Purpose: To examine the relationship between adolescents' perceptions of maternal abstinence attitudes, adolescent-maternal relationship satisfaction, and the occurrence in the ensuing 12 months of: (a) sexual intercourse, (b) the use of birth control at intercourse, and (c) the occurrence of pregnancy. We also examined the accuracy of adolescents in perceiving the attitudes of their mothers as well as factors that predicted underestimations of these attitudes. Finally, the study evaluated the relative predictive power of adolescent perceptions of maternal abstinence attitudes and the actual maternal abstinence attitudes. Methods: This was a prospective study using a subsample of the Longitudinal Study of Adolescent Health database, which is a nationally representative school-based sample. The sample for the present study was approximately 10,000 adolescents in grades 7 to 11 who completed 2 interviews in their homes at a 1-year interval. Mothers of the adolescents were interviewed only during Wave 1. Interviews covered a variety of topics, including adolescent risk behaviors and family relationships. Measures at Wave 1 were used to predict outcomes at Wave 2, employing logistic and multiple regression techniques. Results: Adolescents' perceptions of maternal attitudes toward the adolescents' engaging in sexual intercourse, and adolescent satisfaction with the maternal relationship were predictive of the occurrence of sexual intercourse between Wave 1 and Wave 2, as well as the occurrence of pregnancy. The more disapproving adolescents perceived their mothers to be toward their engaging in sexual intercourse and the more satisfied adolescents were with their relationship with their mothers, the less likely adolescents were to initiate sexual activity or to become pregnant. Only relationship satisfaction was predictive of the use of birth control, such that more satisfied adolescents were more likely to use birth control at their most recent intercourse. The correlation between adolescent perceptions of maternal abstinence attitudes and actual maternal attitudes was .26. Adolescent perceptions of maternal attitudes tended to be a more consistent predictor of outcomes than actual maternal attitudes. Conclusions: The results are consistent with a growing body of literature that suggests the importance of adolescents' perceptions of maternal attitudes in determining sexual risk behaviors. Adolescents may misperceive the attitudes of parents, suggesting the need for communication between parent and teen. Copyright (C) 2000 Society for Adolescent Medicine.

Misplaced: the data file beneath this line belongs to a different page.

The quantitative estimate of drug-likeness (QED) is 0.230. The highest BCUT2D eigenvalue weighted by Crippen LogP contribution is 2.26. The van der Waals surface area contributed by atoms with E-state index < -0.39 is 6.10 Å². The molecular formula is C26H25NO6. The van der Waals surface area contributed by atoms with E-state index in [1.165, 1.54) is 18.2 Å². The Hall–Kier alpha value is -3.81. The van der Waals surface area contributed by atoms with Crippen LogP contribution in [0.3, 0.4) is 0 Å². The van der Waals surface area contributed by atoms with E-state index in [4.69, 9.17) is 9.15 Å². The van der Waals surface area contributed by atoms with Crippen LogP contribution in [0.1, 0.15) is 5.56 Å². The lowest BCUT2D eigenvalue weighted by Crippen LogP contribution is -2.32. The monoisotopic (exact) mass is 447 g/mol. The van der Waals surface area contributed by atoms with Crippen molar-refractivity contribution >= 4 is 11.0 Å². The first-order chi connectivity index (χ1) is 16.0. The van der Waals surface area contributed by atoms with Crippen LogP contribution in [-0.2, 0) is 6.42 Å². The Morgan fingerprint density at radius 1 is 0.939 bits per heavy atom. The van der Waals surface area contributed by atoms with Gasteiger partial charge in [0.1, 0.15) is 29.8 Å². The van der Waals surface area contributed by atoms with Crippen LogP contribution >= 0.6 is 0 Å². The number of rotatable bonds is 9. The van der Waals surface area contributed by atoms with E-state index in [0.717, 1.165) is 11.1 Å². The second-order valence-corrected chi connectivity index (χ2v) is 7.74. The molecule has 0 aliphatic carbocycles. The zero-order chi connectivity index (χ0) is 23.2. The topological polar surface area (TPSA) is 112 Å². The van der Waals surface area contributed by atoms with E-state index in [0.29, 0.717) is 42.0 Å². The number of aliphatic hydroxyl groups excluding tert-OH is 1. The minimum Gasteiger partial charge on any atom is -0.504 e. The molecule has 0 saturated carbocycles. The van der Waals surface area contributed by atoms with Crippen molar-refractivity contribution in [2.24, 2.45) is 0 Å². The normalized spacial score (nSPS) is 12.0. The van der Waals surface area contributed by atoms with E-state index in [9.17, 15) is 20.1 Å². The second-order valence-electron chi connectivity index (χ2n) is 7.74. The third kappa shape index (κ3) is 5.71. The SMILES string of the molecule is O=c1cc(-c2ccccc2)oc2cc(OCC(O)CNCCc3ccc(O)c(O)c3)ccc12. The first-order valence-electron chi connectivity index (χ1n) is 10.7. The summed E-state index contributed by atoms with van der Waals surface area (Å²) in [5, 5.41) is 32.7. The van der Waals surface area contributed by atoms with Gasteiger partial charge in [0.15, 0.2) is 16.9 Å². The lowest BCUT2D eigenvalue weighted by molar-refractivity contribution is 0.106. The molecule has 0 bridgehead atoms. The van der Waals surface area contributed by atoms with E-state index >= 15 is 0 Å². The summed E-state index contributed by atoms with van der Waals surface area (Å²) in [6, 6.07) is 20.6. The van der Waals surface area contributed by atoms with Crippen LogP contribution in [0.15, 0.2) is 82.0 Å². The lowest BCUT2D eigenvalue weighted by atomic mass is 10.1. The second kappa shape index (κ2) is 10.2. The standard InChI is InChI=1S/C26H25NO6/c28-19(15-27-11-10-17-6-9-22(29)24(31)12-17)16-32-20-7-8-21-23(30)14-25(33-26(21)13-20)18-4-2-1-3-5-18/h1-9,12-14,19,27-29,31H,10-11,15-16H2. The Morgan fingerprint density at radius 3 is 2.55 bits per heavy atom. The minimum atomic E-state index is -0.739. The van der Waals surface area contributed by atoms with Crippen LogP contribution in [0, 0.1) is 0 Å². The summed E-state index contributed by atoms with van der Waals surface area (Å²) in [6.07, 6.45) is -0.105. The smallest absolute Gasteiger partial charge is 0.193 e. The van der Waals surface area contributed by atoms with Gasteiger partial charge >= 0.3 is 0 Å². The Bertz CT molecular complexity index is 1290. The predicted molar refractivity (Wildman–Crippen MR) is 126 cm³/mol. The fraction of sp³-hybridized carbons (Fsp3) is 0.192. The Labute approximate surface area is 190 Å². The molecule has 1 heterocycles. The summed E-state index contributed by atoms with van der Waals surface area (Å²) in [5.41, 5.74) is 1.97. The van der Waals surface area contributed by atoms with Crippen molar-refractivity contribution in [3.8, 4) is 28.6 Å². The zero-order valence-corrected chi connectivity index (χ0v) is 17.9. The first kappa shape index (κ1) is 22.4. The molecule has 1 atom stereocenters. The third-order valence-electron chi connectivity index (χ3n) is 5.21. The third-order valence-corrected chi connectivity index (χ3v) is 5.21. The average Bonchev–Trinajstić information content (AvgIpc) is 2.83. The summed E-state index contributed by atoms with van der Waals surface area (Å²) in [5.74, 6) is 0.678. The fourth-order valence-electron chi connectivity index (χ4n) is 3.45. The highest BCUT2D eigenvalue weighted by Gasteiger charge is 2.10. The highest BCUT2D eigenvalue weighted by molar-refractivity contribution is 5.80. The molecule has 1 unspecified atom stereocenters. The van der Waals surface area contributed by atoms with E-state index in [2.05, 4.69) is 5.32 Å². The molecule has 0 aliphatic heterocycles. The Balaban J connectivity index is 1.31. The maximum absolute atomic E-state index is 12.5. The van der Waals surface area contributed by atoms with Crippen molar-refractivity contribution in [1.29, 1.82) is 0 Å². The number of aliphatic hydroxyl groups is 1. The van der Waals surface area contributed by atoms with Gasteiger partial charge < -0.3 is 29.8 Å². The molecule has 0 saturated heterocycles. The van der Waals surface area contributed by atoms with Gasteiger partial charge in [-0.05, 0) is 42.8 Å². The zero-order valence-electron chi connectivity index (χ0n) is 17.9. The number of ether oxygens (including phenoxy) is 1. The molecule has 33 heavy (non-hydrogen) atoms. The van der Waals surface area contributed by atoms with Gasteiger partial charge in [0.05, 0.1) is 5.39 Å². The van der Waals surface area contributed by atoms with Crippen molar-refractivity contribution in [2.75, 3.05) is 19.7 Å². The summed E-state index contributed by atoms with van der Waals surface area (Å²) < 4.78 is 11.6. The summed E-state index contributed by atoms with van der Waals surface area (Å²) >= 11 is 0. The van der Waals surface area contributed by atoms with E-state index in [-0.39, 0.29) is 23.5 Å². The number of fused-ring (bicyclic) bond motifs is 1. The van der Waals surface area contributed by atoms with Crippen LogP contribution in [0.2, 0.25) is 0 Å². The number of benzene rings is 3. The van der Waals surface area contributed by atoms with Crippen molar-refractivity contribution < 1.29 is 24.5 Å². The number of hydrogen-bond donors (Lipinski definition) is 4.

- Maternal attitudes
- Relationship satisfaction
- Sexual and contraceptive behavior
ASJC Scopus subject areas
- Pediatrics, Perinatology, and Child Health
- Public Health, Environmental and Occupational Health
- Psychiatry and Mental health